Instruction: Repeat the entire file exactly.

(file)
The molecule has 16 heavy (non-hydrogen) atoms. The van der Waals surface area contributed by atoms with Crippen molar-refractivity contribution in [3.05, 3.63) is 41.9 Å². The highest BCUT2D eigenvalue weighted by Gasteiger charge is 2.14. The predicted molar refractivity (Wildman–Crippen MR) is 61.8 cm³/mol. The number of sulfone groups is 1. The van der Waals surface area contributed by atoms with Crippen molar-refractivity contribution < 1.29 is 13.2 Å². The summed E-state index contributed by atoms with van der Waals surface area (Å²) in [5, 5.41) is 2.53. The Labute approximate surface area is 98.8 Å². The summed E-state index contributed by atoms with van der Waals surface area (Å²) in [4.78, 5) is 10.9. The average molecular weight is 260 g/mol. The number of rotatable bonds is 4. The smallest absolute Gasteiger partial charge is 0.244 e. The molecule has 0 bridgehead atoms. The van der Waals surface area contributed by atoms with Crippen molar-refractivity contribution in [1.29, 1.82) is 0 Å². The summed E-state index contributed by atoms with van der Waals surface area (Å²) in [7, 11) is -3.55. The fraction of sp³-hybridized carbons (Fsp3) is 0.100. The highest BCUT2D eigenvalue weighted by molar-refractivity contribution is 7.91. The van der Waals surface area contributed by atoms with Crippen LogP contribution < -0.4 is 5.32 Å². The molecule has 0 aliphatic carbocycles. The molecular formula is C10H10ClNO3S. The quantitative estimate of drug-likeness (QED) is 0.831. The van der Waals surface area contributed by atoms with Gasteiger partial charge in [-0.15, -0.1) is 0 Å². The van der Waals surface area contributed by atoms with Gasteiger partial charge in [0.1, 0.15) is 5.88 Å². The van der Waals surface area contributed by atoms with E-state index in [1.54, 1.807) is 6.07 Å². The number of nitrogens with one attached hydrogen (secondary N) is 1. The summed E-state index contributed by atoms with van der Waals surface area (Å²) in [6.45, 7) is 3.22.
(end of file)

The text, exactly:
The molecule has 16 heavy (non-hydrogen) atoms. The van der Waals surface area contributed by atoms with Crippen molar-refractivity contribution in [3.05, 3.63) is 41.9 Å². The highest BCUT2D eigenvalue weighted by Gasteiger charge is 2.14. The predicted molar refractivity (Wildman–Crippen MR) is 61.8 cm³/mol. The number of sulfone groups is 1. The van der Waals surface area contributed by atoms with Crippen molar-refractivity contribution < 1.29 is 13.2 Å². The summed E-state index contributed by atoms with van der Waals surface area (Å²) in [5, 5.41) is 2.53. The Labute approximate surface area is 98.8 Å². The summed E-state index contributed by atoms with van der Waals surface area (Å²) in [4.78, 5) is 10.9. The average molecular weight is 260 g/mol. The number of rotatable bonds is 4. The smallest absolute Gasteiger partial charge is 0.244 e. The molecule has 0 bridgehead atoms. The van der Waals surface area contributed by atoms with Crippen molar-refractivity contribution in [1.29, 1.82) is 0 Å². The summed E-state index contributed by atoms with van der Waals surface area (Å²) in [7, 11) is -3.55. The fraction of sp³-hybridized carbons (Fsp3) is 0.100. The highest BCUT2D eigenvalue weighted by molar-refractivity contribution is 7.91. The van der Waals surface area contributed by atoms with Crippen LogP contribution < -0.4 is 5.32 Å². The molecule has 0 aliphatic carbocycles. The molecular formula is C10H10ClNO3S. The quantitative estimate of drug-likeness (QED) is 0.831. The van der Waals surface area contributed by atoms with Gasteiger partial charge in [-0.15, -0.1) is 0 Å². The van der Waals surface area contributed by atoms with Gasteiger partial charge in [0.1, 0.15) is 5.88 Å². The van der Waals surface area contributed by atoms with E-state index in [1.54, 1.807) is 6.07 Å². The number of nitrogens with one attached hydrogen (secondary N) is 1. The summed E-state index contributed by atoms with van der Waals surface area (Å²) in [6.45, 7) is 3.22.